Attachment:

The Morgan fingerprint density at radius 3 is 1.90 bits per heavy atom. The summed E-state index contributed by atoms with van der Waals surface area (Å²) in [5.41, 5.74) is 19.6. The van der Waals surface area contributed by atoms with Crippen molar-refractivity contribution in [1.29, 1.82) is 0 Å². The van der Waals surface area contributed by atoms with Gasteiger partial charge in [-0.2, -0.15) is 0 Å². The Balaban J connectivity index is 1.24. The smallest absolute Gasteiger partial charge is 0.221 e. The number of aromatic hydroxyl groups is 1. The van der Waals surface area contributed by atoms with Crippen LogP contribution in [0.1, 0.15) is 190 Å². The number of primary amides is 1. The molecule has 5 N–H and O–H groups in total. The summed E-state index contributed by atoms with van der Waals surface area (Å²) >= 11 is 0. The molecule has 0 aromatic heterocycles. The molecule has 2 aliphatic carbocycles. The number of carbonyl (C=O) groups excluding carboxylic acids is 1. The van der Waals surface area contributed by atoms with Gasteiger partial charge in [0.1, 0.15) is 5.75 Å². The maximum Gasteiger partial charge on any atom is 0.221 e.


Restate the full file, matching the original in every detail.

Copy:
The Morgan fingerprint density at radius 3 is 1.90 bits per heavy atom. The summed E-state index contributed by atoms with van der Waals surface area (Å²) in [5.41, 5.74) is 19.6. The van der Waals surface area contributed by atoms with Crippen molar-refractivity contribution in [1.29, 1.82) is 0 Å². The van der Waals surface area contributed by atoms with Gasteiger partial charge in [-0.2, -0.15) is 0 Å². The Balaban J connectivity index is 1.24. The smallest absolute Gasteiger partial charge is 0.221 e. The number of aromatic hydroxyl groups is 1. The van der Waals surface area contributed by atoms with Crippen LogP contribution in [0.1, 0.15) is 190 Å². The number of primary amides is 1. The molecule has 5 N–H and O–H groups in total. The summed E-state index contributed by atoms with van der Waals surface area (Å²) >= 11 is 0. The molecule has 0 aromatic heterocycles. The molecule has 2 aliphatic carbocycles. The number of carbonyl (C=O) groups excluding carboxylic acids is 1. The van der Waals surface area contributed by atoms with Gasteiger partial charge in [0.1, 0.15) is 5.75 Å². The maximum Gasteiger partial charge on any atom is 0.221 e.